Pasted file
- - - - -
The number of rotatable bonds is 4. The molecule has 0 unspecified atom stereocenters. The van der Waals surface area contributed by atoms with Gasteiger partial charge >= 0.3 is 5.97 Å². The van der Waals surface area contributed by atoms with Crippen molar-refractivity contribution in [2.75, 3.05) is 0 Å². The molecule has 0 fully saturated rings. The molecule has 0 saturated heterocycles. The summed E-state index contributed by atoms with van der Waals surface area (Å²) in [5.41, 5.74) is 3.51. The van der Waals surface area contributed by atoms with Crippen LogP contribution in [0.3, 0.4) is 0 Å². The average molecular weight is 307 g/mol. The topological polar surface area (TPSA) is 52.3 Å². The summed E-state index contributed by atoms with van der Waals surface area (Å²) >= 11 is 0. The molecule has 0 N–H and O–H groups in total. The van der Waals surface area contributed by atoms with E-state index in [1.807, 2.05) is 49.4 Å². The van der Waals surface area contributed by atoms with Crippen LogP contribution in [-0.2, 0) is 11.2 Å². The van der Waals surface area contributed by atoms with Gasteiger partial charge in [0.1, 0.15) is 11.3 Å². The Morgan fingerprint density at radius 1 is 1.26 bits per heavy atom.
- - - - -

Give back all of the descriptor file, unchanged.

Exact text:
The number of rotatable bonds is 4. The molecule has 0 unspecified atom stereocenters. The van der Waals surface area contributed by atoms with Gasteiger partial charge >= 0.3 is 5.97 Å². The van der Waals surface area contributed by atoms with Crippen molar-refractivity contribution in [2.75, 3.05) is 0 Å². The molecule has 0 fully saturated rings. The molecule has 0 saturated heterocycles. The summed E-state index contributed by atoms with van der Waals surface area (Å²) in [5.41, 5.74) is 3.51. The van der Waals surface area contributed by atoms with Crippen LogP contribution in [0.3, 0.4) is 0 Å². The average molecular weight is 307 g/mol. The topological polar surface area (TPSA) is 52.3 Å². The summed E-state index contributed by atoms with van der Waals surface area (Å²) >= 11 is 0. The molecule has 0 N–H and O–H groups in total. The van der Waals surface area contributed by atoms with E-state index in [1.807, 2.05) is 49.4 Å². The van der Waals surface area contributed by atoms with Crippen LogP contribution in [-0.2, 0) is 11.2 Å². The van der Waals surface area contributed by atoms with Gasteiger partial charge in [0.1, 0.15) is 11.3 Å². The Morgan fingerprint density at radius 1 is 1.26 bits per heavy atom.